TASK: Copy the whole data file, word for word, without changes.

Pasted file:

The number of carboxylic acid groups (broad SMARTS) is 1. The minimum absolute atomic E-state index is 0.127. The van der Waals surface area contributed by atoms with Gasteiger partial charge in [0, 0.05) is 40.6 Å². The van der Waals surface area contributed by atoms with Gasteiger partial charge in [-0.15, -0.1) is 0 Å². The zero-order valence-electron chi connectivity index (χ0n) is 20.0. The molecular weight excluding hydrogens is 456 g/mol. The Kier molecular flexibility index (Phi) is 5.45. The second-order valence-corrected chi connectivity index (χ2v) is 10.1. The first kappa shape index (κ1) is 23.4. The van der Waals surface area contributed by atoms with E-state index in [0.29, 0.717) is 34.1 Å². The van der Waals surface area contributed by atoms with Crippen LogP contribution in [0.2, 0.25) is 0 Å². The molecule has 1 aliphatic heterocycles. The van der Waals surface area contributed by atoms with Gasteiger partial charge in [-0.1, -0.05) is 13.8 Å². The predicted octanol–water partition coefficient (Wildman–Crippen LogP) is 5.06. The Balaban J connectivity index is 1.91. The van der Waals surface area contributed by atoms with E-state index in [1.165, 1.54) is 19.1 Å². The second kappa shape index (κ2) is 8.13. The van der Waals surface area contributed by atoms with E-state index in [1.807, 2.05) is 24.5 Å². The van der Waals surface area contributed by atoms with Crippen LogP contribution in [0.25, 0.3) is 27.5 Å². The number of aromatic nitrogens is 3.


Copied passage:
The number of carboxylic acid groups (broad SMARTS) is 1. The minimum absolute atomic E-state index is 0.127. The van der Waals surface area contributed by atoms with Gasteiger partial charge in [0, 0.05) is 40.6 Å². The van der Waals surface area contributed by atoms with Gasteiger partial charge in [-0.15, -0.1) is 0 Å². The zero-order valence-electron chi connectivity index (χ0n) is 20.0. The molecular weight excluding hydrogens is 456 g/mol. The Kier molecular flexibility index (Phi) is 5.45. The second-order valence-corrected chi connectivity index (χ2v) is 10.1. The first kappa shape index (κ1) is 23.4. The van der Waals surface area contributed by atoms with E-state index in [0.29, 0.717) is 34.1 Å². The van der Waals surface area contributed by atoms with Crippen LogP contribution in [0.2, 0.25) is 0 Å². The molecule has 1 aliphatic heterocycles. The van der Waals surface area contributed by atoms with Gasteiger partial charge in [-0.1, -0.05) is 13.8 Å². The predicted octanol–water partition coefficient (Wildman–Crippen LogP) is 5.06. The Balaban J connectivity index is 1.91. The van der Waals surface area contributed by atoms with E-state index in [1.165, 1.54) is 19.1 Å². The second kappa shape index (κ2) is 8.13. The van der Waals surface area contributed by atoms with E-state index in [1.807, 2.05) is 24.5 Å². The van der Waals surface area contributed by atoms with Crippen LogP contribution in [0.25, 0.3) is 27.5 Å². The number of aromatic nitrogens is 3.